What is the core of your research?
For 30 years, my research has focused on the strategic management problems of high-tech companies. I focused on competitive strategy and what has enabled leaders to build some of the most successful companies in the world. For the past ten years, I have researched digital platforms.
What is the scale of digital platforms today?
The majority of the most valuable businesses on Earth are now digital platforms – they have become a vehicle for wealth creation that is superior to virtually any other set of strategic policies. Our unicorn research also shows that around 60% of private companies valued at over $1 billion all have platform functionality – so alongside established companies, new entrepreneurial companies are building platforms. digital forms across the economy.
How do you categorize digital platforms?
We distinguish between transaction and innovation platforms. These are technology-based and allow third parties to add value to the core product or service – an operating system might be built by Microsoft or Apple, but the real value here comes from complementary players who create apps that innovate on top of that platform and create more value for the consumer.
In a transactional platform, the goal is to engage in a transaction or interaction, whether it’s peer-to-peer like Facebook that allows people to connect or a marketplace like Amazon that allows you to offer 500 million of products to customers. All transaction platforms offer consumers the ability to connect with much greater choice and lower costs.
What is “platformmania”?
We use the term to describe how this mode of doing business has become so popular now that everyone is jumping into it — everyone sees it as the golden goose. This is why several crazy things are also happening in this space. Our research also reveals that the number of failures here is very high compared to the relative successes.
What are your ideas now for established businesses building a sustainable digital strategy?
The biggest challenge is that traditional businesses operate in a very hierarchical structure where commands are given and things are meant to be done – in a platform world however, you allow and incentivize parties to work on your behalf. It’s a very different skill set and way of thinking. Established companies often struggle to make this transition internally.
Why do you write that trust is crucial for digital platforms to succeed?
Platforms cannot exist without trust – their purpose is to connect parties that would otherwise find it difficult to meet. You must trust the platform to complete the transaction or interaction. Every time you lack trust, you undermine the platform’s ability to ensure efficiency, transparency, and trust.
Can you tell us about your book “Judo Strategy”?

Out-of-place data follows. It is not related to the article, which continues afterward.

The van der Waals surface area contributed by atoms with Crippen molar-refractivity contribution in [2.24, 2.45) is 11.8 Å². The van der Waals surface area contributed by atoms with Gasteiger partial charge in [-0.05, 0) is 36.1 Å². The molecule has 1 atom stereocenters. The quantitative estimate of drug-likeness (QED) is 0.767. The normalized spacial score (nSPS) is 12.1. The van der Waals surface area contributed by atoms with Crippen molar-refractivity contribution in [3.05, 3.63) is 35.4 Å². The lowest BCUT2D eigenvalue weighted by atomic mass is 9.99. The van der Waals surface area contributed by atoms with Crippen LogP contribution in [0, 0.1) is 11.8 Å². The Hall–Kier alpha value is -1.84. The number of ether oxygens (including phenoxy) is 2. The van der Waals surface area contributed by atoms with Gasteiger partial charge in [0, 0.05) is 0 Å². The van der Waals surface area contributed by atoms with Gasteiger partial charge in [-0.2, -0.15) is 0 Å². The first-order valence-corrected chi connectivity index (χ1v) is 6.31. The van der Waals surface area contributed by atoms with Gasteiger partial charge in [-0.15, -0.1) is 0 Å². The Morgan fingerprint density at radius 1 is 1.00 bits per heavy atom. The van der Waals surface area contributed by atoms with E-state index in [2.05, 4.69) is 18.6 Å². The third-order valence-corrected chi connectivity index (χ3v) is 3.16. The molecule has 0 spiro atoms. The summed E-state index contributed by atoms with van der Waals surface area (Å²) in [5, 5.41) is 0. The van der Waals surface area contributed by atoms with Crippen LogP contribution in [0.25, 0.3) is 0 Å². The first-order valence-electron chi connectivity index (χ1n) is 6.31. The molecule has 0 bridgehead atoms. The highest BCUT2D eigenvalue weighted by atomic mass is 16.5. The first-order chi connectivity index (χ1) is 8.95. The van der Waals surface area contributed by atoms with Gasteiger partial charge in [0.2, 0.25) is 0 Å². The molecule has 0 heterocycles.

Small businesses are often in competition with companies with much larger resources. If they fight one-on-one battles, they will likely lose. In ‘Judo Strategy’ I describe the tactics that allow you to beat a much bigger competitor. The first is the principle of movement – here you use speed and agility to outsmart a larger competitor. The second is not to enter into wars of attrition. The third is leverage or turning a competitor’s assets into liabilities that you can profit from – a historical example here is the first battle between Coke and Pepsi. Both started in the 1890s, but Pepsi failed for the first 35 years to challenge Coke. In the early 1930s he created leverage – Coke sold six-ounce bottles for five cents. Pepsi created a 12-ounce bottle for five cents. But Coke bottles were returnable – they were assets to his bottlers and not easily replaceable. In addition, its equipment and manufacturing lines have been optimized for six-ounce bottles. This made it very expensive for Coke to retool to attack Pepsi, which created a bigger product at the same price while turning its rival’s assets into liabilities. This is the classic judo strategy.
What are some of the leadership ideas from your book “Strategy Rules” about Steve Jobs, Bill Gates and Andrew Grove?
A common thread I describe between them was “looking ahead, thinking back” – these three leaders thought about where the world would go in the future, then thought about what they needed to do today. To do this, you need to build a vision, anticipate customer needs, and imagine future competition and potential inflection points that could change the entire business. You then need to think back to what activities you need to engage in today to prepare for the world of tomorrow.
The second commonality is that they all made big bets without betting on the company or they mitigated risk. Third, all three were early developers around digital platforms. Fourth, they were all very good at judo and sumo strategy. The fifth is execution – they all had a deep understanding of their own strengths and weaknesses and they built teams that mitigated those. Plus, they showed how essential it is to have a systematic approach to learning new things — the skills you start with aren’t necessarily the ones you’ll need two or ten years from now.